Dear Doctor: Anesthesia for an Old Cat


Q. Surgery has been recommended to remove a benign but nonetheless harmful tumor from my cat’s abdomen. The thing is, he is 16, and I’m worried about him being “put under.” Is anesthesia safe for a cat that age?

Lucinda Arnold
Andover, Massachusetts

Dear Ms. Arnold,

A. “This is a concern we hear all the time,” says Tufts veterinary surgeon John Berg, DVM. “As a general rule, it’s very safe to anesthetize old cats,” Dr. Berg counsels. “It’s probably true that it’s slightly less safe to anesthetize an old cat than a healthy young cat,” he says. “But many of the cats who are sick and need surgery are old cats. We anesthetize them all the time.”

He points out that there are different anesthesia drugs for cats with different underlying conditions. For instance, he says, there are anesthesia drugs that have minimal effects on the heart and others that affect the heart more. “So for a cat with cardiac disease, we’ll probably go with an anesthetic agent that doesn’t impact the heart so much. There are similar considerations for the kidney and liver. The heart, kidney, and liver are in fact the three organs for which we’ll sometimes choose an anesthesia protocol that’s different from what we might have otherwise chosen in order to protect the organ at special risk.”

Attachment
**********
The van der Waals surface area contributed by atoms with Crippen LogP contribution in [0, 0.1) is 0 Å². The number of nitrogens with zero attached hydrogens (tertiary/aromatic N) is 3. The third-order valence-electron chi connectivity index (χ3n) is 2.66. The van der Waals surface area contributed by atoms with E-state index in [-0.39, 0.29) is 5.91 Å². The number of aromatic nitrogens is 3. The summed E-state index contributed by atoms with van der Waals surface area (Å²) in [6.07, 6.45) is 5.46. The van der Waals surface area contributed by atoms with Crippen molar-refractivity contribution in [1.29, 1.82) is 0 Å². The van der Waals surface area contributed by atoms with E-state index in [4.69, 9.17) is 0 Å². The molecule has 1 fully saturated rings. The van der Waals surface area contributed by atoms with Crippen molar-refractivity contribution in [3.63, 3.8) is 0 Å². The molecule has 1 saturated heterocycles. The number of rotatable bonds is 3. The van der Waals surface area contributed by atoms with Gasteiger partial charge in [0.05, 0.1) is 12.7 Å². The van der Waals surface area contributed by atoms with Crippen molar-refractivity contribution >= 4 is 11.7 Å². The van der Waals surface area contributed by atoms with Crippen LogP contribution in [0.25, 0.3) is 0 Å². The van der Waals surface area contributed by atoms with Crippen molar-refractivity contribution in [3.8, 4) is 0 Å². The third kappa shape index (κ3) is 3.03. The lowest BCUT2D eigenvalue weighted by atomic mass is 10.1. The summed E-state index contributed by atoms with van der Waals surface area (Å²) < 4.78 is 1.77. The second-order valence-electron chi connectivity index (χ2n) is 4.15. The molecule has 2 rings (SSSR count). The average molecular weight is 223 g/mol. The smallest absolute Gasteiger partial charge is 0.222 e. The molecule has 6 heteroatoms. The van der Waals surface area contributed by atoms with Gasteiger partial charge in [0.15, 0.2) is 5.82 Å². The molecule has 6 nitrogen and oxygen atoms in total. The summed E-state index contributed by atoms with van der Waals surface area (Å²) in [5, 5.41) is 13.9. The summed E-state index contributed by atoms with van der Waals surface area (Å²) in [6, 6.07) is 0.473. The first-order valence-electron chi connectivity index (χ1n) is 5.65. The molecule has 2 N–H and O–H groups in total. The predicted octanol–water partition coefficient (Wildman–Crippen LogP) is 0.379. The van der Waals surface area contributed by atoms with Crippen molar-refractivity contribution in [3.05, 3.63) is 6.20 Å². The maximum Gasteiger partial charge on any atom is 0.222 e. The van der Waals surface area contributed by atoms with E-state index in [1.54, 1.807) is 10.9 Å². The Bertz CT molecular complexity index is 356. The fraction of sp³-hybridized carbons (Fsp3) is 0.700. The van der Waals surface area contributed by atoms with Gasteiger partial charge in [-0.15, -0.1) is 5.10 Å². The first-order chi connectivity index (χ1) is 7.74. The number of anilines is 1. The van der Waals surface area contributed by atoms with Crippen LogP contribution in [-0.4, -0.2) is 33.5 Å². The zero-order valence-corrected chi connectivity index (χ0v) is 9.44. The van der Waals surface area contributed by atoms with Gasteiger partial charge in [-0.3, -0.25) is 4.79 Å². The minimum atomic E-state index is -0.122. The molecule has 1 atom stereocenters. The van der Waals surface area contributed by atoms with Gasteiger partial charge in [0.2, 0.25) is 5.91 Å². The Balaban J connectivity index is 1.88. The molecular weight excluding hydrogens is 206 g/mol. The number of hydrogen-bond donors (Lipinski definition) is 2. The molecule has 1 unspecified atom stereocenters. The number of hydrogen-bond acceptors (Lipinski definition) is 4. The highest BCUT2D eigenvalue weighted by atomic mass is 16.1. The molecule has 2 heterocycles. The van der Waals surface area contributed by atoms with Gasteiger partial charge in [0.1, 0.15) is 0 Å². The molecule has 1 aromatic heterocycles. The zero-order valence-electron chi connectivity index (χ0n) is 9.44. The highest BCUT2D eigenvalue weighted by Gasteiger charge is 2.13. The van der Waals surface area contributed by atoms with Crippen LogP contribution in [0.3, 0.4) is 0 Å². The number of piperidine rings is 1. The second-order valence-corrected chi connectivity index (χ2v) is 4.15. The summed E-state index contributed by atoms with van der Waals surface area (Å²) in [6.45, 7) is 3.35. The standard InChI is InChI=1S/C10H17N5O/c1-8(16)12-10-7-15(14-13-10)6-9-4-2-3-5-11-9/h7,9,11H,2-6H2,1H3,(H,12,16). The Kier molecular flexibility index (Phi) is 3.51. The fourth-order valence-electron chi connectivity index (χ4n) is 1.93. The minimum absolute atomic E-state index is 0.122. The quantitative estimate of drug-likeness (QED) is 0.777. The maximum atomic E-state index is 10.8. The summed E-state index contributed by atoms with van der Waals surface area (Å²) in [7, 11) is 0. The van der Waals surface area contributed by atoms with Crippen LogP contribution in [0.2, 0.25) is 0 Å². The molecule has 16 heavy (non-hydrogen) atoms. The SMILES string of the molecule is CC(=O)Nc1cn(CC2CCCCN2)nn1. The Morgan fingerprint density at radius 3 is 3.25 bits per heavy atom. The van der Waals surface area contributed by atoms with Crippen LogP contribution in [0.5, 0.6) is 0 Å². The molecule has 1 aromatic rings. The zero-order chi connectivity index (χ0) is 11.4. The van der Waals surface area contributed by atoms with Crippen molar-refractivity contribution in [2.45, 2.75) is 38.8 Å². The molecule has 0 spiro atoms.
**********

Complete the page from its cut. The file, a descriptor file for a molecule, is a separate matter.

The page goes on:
It also holds true for blood pressure, Dr. Berg adds. “Sometimes, for a patient who has really poor blood pressure, we’ll pick drugs that will minimally affect that in a negative way.”

In other words, as Dr. Berg puts it, “It’s extremely rare that we have to say to an owner, ‘we can’t anesthetize your cat because it’s just too unsafe.’”


  1. My Siamese is about fourteen years old, a rescue, so we aren’t exact about his age.

    He developed a troubling action last December at the same time I had Covid – we’ve been to three vets and none of them know if his condition is Covid related and they have no idea what’s going on. He (Simon) has about six episodes a day where he twists his neck, stretches his neck forward, and gulps then seems to cough. All of this happens in about ten seconds, but it upsets him as well as me. He has been on Methimazole for thyroid issues for about four years. At MSPCA in Boston it’s been suggested that he undergo a CT scan as well as a scope all at once, about an hour under anesthesia. I’m worried that that’s a long time – what do you think? I receive your brochure monthly.


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